The Devil of a play has arrived at Live Oak Park in Berkeley. You wouldn’t expect this 2006 award-winning Irish drama to reside in such pastoral surroundings, but there it glows, like the gift of a burning comet from another solar system. Five Irish drinkers have gathered in a run-down cottage in Baldoyle, on the coast north of Dublin, for quite a few nips on Christmas eve. They sail through the whole night and into the morning, drinking, carousing, and playing poker — in a game with extra-terrestrial consequences.
This long night’s journey, directed by Michael Storm, who also plays Mr. Lockhart, the sinister stranger among the five profane card players, slowly unfolds its Christmas gift of existential revelations that shake our hearts and reveal our inner loneliness.
Each of these characters, brilliantly drawn by five fine, subtle, and experienced Bay Area actors, becomes a distinct and diamond-sharp acquaintance in the course of the ominous, pregnant night. This is an effective, traditionally structured play, with an intermission and a second act that changes and charges the entire universe with its reversal of fortune. Although they seem like ordinary and unsavory guys, trapped in an all male universe of competition and self indulgence, the five poker buddies embody Christian myths, based on the Anglo-Saxon poem, “The Seafarer,” reaching back to earlier Gaelic spirituality. McPherson makes it easy to follow these characters into their depths and then out into the universe, again. They don’t do much, there’s a lot of sitting, and we could wish for more movement around that dilapidated, brilliantly shabby, and poor little house, but director Storm has us trapped in McPherson’s static world, waiting for the morn, the “miraculous birth.”
In an extraordinary turn in this ensemble piece, James ‘Sharky’ Harkin is played by the sharp and insightful Kevin Karrick. Kerrick lumbers around the stage, taking orders, tending to the needs of his brother. Sharky is trying to mend his ways, amend his sins, and is staying off the sauce, for now. Sharkey is the “Seafarer,” who has never been able to hold onto a job, or sobriety, or a girlfriend. His abusive older brother, Richard Harkin, flawlessly and brutally played by the equally extraordinary Clive Worsley, was recently blinded by falling into a dumpster. Sharky debases himself endlessly, taking the heaps of disdain from his drunken, selfish, foul-mouthed brother, who dissolves into a bawling infant when he does not get his way. Their interaction alone, embodying ignorant arrogance and long-suffering victimhood, in the hands of the impeccable Kerrick and Worsley, constitutes great drama, at the heart of this everyday fable. Kerrick, hangdog and laconic; Worsley, hyper and abusive, are building to a brotherly crisis that rumbles forth, with tragic inevitability. They make your bones rattle.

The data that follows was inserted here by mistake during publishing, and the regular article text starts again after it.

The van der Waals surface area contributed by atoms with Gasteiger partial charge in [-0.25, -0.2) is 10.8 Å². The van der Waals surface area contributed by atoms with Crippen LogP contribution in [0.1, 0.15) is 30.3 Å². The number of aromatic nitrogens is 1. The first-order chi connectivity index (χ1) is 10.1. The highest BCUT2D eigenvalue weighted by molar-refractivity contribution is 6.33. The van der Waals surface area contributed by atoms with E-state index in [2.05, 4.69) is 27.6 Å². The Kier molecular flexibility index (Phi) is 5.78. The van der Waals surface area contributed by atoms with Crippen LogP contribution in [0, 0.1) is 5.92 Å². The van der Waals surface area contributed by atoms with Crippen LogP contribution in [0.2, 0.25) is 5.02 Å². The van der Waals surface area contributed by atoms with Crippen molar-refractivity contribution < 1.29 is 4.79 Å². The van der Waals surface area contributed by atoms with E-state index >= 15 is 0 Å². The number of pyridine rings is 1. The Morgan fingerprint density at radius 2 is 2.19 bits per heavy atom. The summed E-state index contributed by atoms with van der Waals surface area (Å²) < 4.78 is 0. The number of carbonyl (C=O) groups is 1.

An attractively hellish pair, Nicky (a slithery Justin Dupis) and Lockhart, arrive to play against Sharky and Richard and their friend Ivan (Don Wood) in the most intense and tricky poker game you’ve ever seen onstage, I’ll bet. Their accents are spot on Gaelic, their drunkenness is perfect and restrained, and you can feel the doom approaching the hapless threesome. Storm plays the mysterious Lockhart, who is more than he seems to be, with admirable restraint and repressed fury. Some of his conversations with the silently fuming Sharky seem to be inspired by Milton’s “Paradise Lost,” or Camus’ “The Stranger.”
The story is as unpredictable as any game of poker must be, played by unfortgettable characters on a dark and stormy Christmas Eve on the Gaelic coast north of Dublin. These hapless drunken losers will surprise you with unexpected grace and haunt your dreams.
“The Seafarer” by Conor McPherson, plays through Sunday, December 20, at Live Oak Theatre in Berkeley. For more information, click here.
“The Seafarer” by Conor McPherson, produced by Hawkmoon Theatre. Director: Michael Storm. Costume Designer: Ashley Grambow. Properties: Kaitlin Rosen. Sound: Ryan Short. Lighting: Kristie Leffler. Stage Manager: Gary Quinn. Stage Crew: Brendan Yungert. Dialect Coach: Nancy Carlin.
James ‘Sharky’ Harkin: Kevin Karrick. Richard Harkin: Clive Worsley. Ivan: Don Wood. Nicky: Justin DuPuis. Mr. Lockhart: Michael Storm.